You can get a sharp sign of the mass intelligence of Fort Cobb Lake crows by watching them come into the roost at night. The lake was formed six years ago by an earth dam that backed up the water seven miles. Inlets and crevices give the mile-wide lake a saw-tooth shoreline. Near the north end of the lake, where one of these inlets reaches back two miles, the crows make their roost on a jagged point of land. The lake gives them protection on two sides, the inlet gives them protection on another. On the remaining side the only approach is through an almost impenetrable growth of blackjack. Napoleon could not have picked cut a better defensive location.
Coming in to roost, the crows make no such display as they make in leaving. Half an hour before sunset there is not a crow in sight. Then a few scouts fly over the roost. About two miles from the roost, radiating out like the spokes of a wheel, the crows assemble at staging points in the fields. Just at sunset they stream in over the trees in long wavering lines, very fast and nearly silent. If a hard wind is at their backs they swoop along with it in swaying motions that suggest ice skating. As they drop out of the sky you cannot see them landing on the trees, but you can see the top branches getting bigger, until they look like girders for a building.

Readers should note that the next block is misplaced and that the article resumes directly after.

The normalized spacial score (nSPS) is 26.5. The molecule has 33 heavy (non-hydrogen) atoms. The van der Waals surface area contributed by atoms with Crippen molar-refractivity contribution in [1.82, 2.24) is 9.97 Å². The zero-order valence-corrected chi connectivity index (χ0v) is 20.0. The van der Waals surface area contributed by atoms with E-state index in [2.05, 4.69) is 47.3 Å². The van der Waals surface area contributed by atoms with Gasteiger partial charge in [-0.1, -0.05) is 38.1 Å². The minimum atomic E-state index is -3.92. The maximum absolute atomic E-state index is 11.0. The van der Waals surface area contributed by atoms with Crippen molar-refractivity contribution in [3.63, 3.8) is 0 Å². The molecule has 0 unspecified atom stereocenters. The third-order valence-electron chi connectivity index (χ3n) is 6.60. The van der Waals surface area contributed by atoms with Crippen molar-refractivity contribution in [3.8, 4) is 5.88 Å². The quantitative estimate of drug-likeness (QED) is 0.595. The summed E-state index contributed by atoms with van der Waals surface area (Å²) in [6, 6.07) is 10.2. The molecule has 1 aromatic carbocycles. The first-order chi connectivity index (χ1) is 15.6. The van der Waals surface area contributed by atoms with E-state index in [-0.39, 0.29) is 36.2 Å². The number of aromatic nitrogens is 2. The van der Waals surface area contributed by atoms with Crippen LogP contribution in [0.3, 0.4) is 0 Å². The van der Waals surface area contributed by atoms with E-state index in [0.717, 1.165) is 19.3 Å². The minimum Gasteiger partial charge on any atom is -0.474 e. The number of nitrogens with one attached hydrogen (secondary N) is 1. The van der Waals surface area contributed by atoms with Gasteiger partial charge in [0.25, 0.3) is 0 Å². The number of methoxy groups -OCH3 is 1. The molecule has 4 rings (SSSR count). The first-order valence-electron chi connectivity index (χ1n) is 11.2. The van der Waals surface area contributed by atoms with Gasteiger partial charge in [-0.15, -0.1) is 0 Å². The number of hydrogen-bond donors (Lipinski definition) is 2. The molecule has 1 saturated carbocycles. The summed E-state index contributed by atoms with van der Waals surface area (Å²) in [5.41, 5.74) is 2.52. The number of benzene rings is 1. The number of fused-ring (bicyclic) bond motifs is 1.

Nor can you see the ones that arrive late, find the no-vacancy sign up and sleep on the ground. But they are there. The night after Gerald Iams shot his cannon net and got his big haul, he went back and found that there was a vacant space all around his blind deep in the roost. You could crouch down in the sand there, look up and see crows everywhere except overhead. Regardless of what the behavior tests indicate on crow intelligence, the crows in the Fort Cobb Lake roost look like the world's least threatened species.